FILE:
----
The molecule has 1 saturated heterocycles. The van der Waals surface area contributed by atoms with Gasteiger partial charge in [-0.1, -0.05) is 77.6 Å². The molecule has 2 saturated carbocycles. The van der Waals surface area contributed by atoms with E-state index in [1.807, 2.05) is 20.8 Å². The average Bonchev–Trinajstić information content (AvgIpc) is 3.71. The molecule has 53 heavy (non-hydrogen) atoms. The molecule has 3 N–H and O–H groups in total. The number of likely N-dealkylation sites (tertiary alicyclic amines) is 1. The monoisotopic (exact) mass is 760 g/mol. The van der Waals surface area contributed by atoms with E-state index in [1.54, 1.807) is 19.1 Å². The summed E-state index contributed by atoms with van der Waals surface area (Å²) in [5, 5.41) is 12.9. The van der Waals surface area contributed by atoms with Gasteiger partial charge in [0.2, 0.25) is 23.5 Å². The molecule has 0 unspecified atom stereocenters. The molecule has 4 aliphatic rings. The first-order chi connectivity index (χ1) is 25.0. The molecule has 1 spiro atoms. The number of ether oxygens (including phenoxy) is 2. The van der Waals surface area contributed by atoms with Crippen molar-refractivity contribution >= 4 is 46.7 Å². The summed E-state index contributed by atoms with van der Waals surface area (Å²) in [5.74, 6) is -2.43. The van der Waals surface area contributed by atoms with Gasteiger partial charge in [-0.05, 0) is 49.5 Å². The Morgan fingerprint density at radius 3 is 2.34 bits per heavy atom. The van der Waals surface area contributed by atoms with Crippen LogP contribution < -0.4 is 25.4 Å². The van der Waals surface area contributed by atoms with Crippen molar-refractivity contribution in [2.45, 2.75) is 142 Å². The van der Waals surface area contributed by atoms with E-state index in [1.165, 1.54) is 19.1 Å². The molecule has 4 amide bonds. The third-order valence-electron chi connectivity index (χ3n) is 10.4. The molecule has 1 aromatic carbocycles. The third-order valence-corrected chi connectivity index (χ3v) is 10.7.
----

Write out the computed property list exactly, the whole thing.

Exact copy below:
The molecule has 1 saturated heterocycles. The van der Waals surface area contributed by atoms with Gasteiger partial charge in [-0.1, -0.05) is 77.6 Å². The molecule has 2 saturated carbocycles. The van der Waals surface area contributed by atoms with E-state index in [1.807, 2.05) is 20.8 Å². The average Bonchev–Trinajstić information content (AvgIpc) is 3.71. The molecule has 53 heavy (non-hydrogen) atoms. The molecule has 3 N–H and O–H groups in total. The number of likely N-dealkylation sites (tertiary alicyclic amines) is 1. The monoisotopic (exact) mass is 760 g/mol. The van der Waals surface area contributed by atoms with E-state index in [1.54, 1.807) is 19.1 Å². The summed E-state index contributed by atoms with van der Waals surface area (Å²) in [5, 5.41) is 12.9. The van der Waals surface area contributed by atoms with Gasteiger partial charge in [0.2, 0.25) is 23.5 Å². The molecule has 0 unspecified atom stereocenters. The molecule has 4 aliphatic rings. The first-order chi connectivity index (χ1) is 25.0. The molecule has 1 spiro atoms. The number of ether oxygens (including phenoxy) is 2. The van der Waals surface area contributed by atoms with Crippen molar-refractivity contribution >= 4 is 46.7 Å². The summed E-state index contributed by atoms with van der Waals surface area (Å²) in [5.74, 6) is -2.43. The van der Waals surface area contributed by atoms with Gasteiger partial charge in [-0.05, 0) is 49.5 Å². The Morgan fingerprint density at radius 3 is 2.34 bits per heavy atom. The van der Waals surface area contributed by atoms with Crippen LogP contribution < -0.4 is 25.4 Å². The van der Waals surface area contributed by atoms with Crippen molar-refractivity contribution in [2.45, 2.75) is 142 Å². The van der Waals surface area contributed by atoms with E-state index in [1.165, 1.54) is 19.1 Å². The molecule has 4 amide bonds. The third-order valence-electron chi connectivity index (χ3n) is 10.4. The molecule has 1 aromatic carbocycles. The third-order valence-corrected chi connectivity index (χ3v) is 10.7.